To conclude, Katz leads us away from the trendy diet fads and recommends eating whole foods in sensible quantities.  He also recommends that we approach health headlines with a more careful eye to see past the sensationalism that can make a good story, but not the best lifestyle advice.  It’s important to be aware that not all of the facts surrounding a research study’s methods and findings make their way into the media’s presentations.  But, that doesn’t mean that we need to write off all health and wellness news as nonsense – if a headline does make your head turn, dig a little deeper, seek out more details from primary sources, and look at what other experts and critical voices in the field have to say.  With a little extra effort, you’ll find the news that’s really worth your attention.      

 

Note of Interest: A few days after this initial media firestorm, the New York Times re-published the article with a new headline, “A Call for a Low-Carb Diet that Embraces Fat.”   

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Student Health Closed on 9/1

The Student Health Center will be closed on Monday, 9/1, in observance of the Labor Day holiday.

We will re-open with normal operating hours on Tuesday, 9/2, at 8:30am.

For after-hours care and nurse advice, please call 919-681-9355.

 
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How to Eat Like a Healthy Devil

Welcome to Duke!

Whether you are a first year student away from home for the first time, or returning as an upperclassman and ready to explore your dining options on West, you might want some tips about how to eat well on campus. Don’t worry, we’ve got you covered.

Think of healthy eating as having three components, timing, balance and mindfulness.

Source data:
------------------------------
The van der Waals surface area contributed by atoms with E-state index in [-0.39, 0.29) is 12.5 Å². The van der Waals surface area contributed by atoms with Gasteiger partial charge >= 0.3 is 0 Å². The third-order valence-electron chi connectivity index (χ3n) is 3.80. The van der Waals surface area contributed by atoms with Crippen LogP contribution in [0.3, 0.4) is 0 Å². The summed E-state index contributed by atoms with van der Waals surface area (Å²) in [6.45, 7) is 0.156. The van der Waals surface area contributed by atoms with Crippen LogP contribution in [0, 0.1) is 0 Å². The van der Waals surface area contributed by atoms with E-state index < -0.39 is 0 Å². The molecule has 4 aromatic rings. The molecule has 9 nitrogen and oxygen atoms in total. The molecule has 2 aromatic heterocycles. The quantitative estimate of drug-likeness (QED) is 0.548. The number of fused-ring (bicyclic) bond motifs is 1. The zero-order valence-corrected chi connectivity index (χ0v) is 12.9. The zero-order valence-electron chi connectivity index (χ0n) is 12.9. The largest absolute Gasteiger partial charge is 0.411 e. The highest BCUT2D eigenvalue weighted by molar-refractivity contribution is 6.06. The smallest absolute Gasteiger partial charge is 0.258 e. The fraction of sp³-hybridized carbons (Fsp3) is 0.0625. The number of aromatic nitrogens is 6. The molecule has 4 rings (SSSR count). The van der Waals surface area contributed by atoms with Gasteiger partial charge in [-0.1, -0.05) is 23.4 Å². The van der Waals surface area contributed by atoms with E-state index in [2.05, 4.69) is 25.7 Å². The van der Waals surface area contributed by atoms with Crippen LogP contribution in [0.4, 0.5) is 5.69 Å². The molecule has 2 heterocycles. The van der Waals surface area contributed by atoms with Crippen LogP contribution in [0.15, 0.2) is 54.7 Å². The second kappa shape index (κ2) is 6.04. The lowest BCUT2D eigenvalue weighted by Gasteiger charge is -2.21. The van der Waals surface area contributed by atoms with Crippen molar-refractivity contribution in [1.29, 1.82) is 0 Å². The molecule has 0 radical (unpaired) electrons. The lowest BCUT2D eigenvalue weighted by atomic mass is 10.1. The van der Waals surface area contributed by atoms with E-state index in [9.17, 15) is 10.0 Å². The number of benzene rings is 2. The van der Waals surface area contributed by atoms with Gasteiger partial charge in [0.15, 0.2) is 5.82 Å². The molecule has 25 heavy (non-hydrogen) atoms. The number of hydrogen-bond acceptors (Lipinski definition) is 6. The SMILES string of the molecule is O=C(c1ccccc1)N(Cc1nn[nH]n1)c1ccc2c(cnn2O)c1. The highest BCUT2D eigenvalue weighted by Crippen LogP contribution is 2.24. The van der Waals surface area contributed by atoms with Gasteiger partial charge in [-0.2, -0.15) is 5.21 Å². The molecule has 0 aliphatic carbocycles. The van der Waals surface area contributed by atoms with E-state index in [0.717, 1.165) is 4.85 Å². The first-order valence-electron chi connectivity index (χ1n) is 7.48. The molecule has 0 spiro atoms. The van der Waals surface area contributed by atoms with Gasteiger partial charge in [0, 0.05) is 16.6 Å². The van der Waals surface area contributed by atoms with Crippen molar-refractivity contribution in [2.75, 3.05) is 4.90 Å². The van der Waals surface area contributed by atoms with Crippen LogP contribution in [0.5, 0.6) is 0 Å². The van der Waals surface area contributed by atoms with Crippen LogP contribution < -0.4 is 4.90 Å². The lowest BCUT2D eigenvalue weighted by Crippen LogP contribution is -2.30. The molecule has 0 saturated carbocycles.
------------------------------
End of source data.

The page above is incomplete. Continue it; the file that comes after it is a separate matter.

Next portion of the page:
1.       Timing. Remember to eat regularly throughout the day; you can’t expect to get through your busy days if you don’t have energy (and food is energy!). A common mistake many students make is skipping meals or going too many hours without eating. If you have the First Year Board plan don’t forget to eat a small meal or snack to keep you going between meals.  

If you are too hungry and faced with an “all you care to eat” meal option at dinner, you are likely to overeat. You might think you are getting your money’s worth, but your body will pay the price.

 

Think you are too busy to stop and eat? There are many options for grab and go meals and snacks on West campus or Trinity Café on East.

If you have time for a sit down meal midday that’s even better.  Check out your options here.

 

2.       Balance. Make sure to include some lean protein, veggies and/or fruit and whole grains at most meals. Balancing Your Plate will keep you on the right track to healthy eating, sustained energy and weight management.

 

3.       Mindfulness. Above all remember to eat when you are hungry and stop when you are comfortably full. Eating too little or too much will keep you thinking about food instead of focused on all the other things you want to do at Duke.

Eat what you like, get enough of it and get on with your day!

 

Have a great year!